I read the story of the link you provided. Yikes! Whata fantastic tale never to have been dramatized! I'd never heard of it, but there does seem to be a long history, even in film,of the allegorical "revolution of the servants" Genet dramatizes here. It's almost a subgenre of film. Claude Chabrol did a wonderful film with Jackie Bisset and Isabelle Huppert along those lines (Le Ceremonie), and two films I have yet to see: "Murderous Maids" and "Sister, My Sister" are more literal film adaptations of the Papin Sisters crimes of the 1930s that is said to have influenced Genet. Pretty chilling stuff!
      Thanks, so much for the link and for your comments!

  2. Sounds great. Jean Genet is my hero!

    1. Ah, sounds like you pick your heroes well! He was such an amazing man. His real life rivals his plays for absurdist twists and unexpected outcomes. I think you would love this film. It really does his play proud.

  3. Hi Ken,

    I've had this in my Netflix queue for months but was letting it just gradually work it's way to the top until I saw that you had written a piece on it. I was curious to read your take but wanted to view the film independent of it first so zipped it to the top and had a chance to watch it today.

    Despite absolutely titanic performances from both actresses I found the film something more to appreciate than enjoy. I also liked Vivien Merchant's work although I thought it was a bit fussy. I had heard of the movie years ago and my main interest in it was the same as yours, the pairing of two such great actresses and on that score the picture delivers in spades but they are so sadly nuts and bitter it became wearing after a while.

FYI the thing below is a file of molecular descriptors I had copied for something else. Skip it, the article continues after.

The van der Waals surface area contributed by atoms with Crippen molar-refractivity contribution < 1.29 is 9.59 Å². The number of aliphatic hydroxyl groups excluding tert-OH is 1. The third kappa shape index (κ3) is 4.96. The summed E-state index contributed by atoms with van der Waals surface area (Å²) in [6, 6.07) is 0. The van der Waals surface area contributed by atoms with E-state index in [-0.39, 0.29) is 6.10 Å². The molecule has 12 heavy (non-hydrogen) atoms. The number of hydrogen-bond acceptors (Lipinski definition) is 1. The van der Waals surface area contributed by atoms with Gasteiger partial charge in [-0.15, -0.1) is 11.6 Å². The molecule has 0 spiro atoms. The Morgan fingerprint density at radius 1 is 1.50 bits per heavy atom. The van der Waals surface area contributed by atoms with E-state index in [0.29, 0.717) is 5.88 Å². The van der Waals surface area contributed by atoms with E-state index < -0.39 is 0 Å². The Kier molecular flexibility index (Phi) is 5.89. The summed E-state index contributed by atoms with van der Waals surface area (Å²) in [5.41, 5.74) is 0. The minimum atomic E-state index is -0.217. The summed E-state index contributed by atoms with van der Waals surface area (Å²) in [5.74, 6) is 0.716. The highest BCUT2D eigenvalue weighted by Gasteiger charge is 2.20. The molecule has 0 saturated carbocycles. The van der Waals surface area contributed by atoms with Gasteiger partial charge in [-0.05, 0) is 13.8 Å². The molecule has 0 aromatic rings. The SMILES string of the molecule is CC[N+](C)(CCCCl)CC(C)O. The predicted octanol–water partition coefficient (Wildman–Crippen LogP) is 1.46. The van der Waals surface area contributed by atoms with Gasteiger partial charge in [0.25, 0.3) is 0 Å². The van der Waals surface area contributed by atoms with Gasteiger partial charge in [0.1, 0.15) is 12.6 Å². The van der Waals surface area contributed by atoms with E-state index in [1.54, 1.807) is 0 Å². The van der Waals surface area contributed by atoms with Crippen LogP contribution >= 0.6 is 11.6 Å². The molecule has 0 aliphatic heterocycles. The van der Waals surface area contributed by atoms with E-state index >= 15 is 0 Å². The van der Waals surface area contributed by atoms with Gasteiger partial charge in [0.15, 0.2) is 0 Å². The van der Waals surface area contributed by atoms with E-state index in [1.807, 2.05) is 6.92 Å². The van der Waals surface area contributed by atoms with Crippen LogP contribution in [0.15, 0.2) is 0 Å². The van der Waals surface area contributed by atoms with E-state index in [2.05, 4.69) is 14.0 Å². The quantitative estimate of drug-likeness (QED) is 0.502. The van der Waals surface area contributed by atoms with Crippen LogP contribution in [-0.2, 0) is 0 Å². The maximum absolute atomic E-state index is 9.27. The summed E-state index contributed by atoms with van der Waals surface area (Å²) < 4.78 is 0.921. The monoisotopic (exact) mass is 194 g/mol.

It helped me get more from the film being able to read your impressions. You certainly revealed more levels than I had found in the picture plus I was unaware of the background of both the production of the film as well as the basis for the characters, which I quickly googled and read their sad twisted tale.

    I agree with you about the dearth of distinctive actresses today. I wouldn't say there are none but often when they reach the years when they should be doing some of their most interesting work the really gifted ones are sidelined into supporting or mother roles. If this was the 70's a great actress like Diane Lane would be headlining major films as Glenda, Jane Fonda and Ellen Burstyn did at the time, not stuck in junk playing Superman's mom. The real irony is that she has always been a beauty and still is but because she has chosen to age gracefully she apparently is no longer being offered leads.

    1. Hi Joel
      So wonderful that you gave this forgotten film a look! Even if it was not a wholly fulfilling movie experience for you, I'm glad you got to see two of cinema's top actors paired during a peak period in their careers.

      I think my fondness for this movie is firmly rooted in it being yet another narrative involving role playing, identity and the like. As I wrote about "Secret Ceremony" those topics engage me in films in ways I can't always describe.

      And I agree with you about the under-utilization of actresses today. Diane Lane being a perfect case in point. It took television to give the Jessica Lange the kind of meaty role movies seemed unable to unearth for her.

      One of my favorite film bloggers, Joe Meyers, wrote two terrific pieces on the dearth of good roles available to seasoned actresses today, and why playing support to a super hero or James Bond is about as good as it gets these days.